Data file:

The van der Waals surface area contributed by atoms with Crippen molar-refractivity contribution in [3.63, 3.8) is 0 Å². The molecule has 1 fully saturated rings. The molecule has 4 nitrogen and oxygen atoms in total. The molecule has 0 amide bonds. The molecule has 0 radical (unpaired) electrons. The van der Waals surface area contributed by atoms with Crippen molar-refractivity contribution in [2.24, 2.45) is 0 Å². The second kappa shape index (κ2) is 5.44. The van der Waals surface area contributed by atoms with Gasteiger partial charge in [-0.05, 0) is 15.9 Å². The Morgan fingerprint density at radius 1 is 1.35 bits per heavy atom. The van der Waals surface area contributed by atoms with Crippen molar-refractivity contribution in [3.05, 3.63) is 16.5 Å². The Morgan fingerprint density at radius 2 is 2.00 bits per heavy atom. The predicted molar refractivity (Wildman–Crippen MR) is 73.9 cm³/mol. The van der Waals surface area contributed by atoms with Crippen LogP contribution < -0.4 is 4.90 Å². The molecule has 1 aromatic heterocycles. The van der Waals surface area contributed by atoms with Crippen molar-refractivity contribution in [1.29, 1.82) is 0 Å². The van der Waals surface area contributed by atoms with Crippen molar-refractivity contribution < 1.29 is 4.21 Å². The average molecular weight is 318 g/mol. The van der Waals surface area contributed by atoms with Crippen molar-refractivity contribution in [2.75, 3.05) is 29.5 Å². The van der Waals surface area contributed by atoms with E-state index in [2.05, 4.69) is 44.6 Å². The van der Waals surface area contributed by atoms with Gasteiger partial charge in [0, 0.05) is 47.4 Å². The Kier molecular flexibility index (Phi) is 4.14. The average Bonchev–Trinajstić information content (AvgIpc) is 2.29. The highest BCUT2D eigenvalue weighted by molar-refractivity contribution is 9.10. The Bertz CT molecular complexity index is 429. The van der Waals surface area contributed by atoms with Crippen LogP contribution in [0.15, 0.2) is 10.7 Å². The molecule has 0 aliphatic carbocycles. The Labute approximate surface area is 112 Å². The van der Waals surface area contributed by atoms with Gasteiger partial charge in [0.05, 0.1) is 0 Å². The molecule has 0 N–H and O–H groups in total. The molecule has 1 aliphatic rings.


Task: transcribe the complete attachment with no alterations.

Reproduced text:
The van der Waals surface area contributed by atoms with Crippen molar-refractivity contribution in [3.63, 3.8) is 0 Å². The molecule has 1 fully saturated rings. The molecule has 4 nitrogen and oxygen atoms in total. The molecule has 0 amide bonds. The molecule has 0 radical (unpaired) electrons. The van der Waals surface area contributed by atoms with Crippen molar-refractivity contribution in [2.24, 2.45) is 0 Å². The second kappa shape index (κ2) is 5.44. The van der Waals surface area contributed by atoms with Gasteiger partial charge in [-0.05, 0) is 15.9 Å². The Morgan fingerprint density at radius 1 is 1.35 bits per heavy atom. The van der Waals surface area contributed by atoms with Crippen molar-refractivity contribution in [3.05, 3.63) is 16.5 Å². The Morgan fingerprint density at radius 2 is 2.00 bits per heavy atom. The predicted molar refractivity (Wildman–Crippen MR) is 73.9 cm³/mol. The van der Waals surface area contributed by atoms with Crippen LogP contribution < -0.4 is 4.90 Å². The molecule has 1 aromatic heterocycles. The van der Waals surface area contributed by atoms with Crippen molar-refractivity contribution in [1.29, 1.82) is 0 Å². The van der Waals surface area contributed by atoms with Crippen molar-refractivity contribution < 1.29 is 4.21 Å². The average molecular weight is 318 g/mol. The van der Waals surface area contributed by atoms with Crippen molar-refractivity contribution in [2.75, 3.05) is 29.5 Å². The van der Waals surface area contributed by atoms with E-state index in [2.05, 4.69) is 44.6 Å². The van der Waals surface area contributed by atoms with Gasteiger partial charge in [0, 0.05) is 47.4 Å². The Kier molecular flexibility index (Phi) is 4.14. The average Bonchev–Trinajstić information content (AvgIpc) is 2.29. The highest BCUT2D eigenvalue weighted by molar-refractivity contribution is 9.10. The Bertz CT molecular complexity index is 429. The van der Waals surface area contributed by atoms with Crippen LogP contribution in [0.15, 0.2) is 10.7 Å². The molecule has 0 aliphatic carbocycles. The Labute approximate surface area is 112 Å². The van der Waals surface area contributed by atoms with Gasteiger partial charge in [0.05, 0.1) is 0 Å². The molecule has 0 N–H and O–H groups in total. The molecule has 1 aliphatic rings.